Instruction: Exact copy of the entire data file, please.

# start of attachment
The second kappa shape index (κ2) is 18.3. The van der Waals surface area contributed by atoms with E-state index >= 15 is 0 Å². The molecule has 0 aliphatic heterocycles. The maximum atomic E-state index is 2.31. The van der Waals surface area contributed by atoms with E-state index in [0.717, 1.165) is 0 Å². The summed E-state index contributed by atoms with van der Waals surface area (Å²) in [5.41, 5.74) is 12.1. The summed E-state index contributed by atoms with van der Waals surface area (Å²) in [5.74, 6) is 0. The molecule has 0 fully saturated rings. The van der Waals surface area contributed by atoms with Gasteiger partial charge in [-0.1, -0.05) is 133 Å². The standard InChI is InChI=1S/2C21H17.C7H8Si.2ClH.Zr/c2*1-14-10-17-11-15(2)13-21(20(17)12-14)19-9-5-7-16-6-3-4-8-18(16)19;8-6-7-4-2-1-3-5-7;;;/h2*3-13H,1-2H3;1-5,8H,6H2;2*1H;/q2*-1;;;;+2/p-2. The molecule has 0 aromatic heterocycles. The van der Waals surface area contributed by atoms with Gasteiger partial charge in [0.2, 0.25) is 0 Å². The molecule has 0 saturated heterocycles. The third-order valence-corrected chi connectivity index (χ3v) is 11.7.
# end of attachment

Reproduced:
The second kappa shape index (κ2) is 18.3. The van der Waals surface area contributed by atoms with E-state index >= 15 is 0 Å². The molecule has 0 aliphatic heterocycles. The maximum atomic E-state index is 2.31. The van der Waals surface area contributed by atoms with E-state index in [0.717, 1.165) is 0 Å². The summed E-state index contributed by atoms with van der Waals surface area (Å²) in [5.41, 5.74) is 12.1. The summed E-state index contributed by atoms with van der Waals surface area (Å²) in [5.74, 6) is 0. The molecule has 0 fully saturated rings. The van der Waals surface area contributed by atoms with Gasteiger partial charge in [-0.1, -0.05) is 133 Å². The standard InChI is InChI=1S/2C21H17.C7H8Si.2ClH.Zr/c2*1-14-10-17-11-15(2)13-21(20(17)12-14)19-9-5-7-16-6-3-4-8-18(16)19;8-6-7-4-2-1-3-5-7;;;/h2*3-13H,1-2H3;1-5,8H,6H2;2*1H;/q2*-1;;;;+2/p-2. The molecule has 0 aromatic heterocycles. The van der Waals surface area contributed by atoms with Gasteiger partial charge in [0.2, 0.25) is 0 Å². The molecule has 0 saturated heterocycles. The third-order valence-corrected chi connectivity index (χ3v) is 11.7.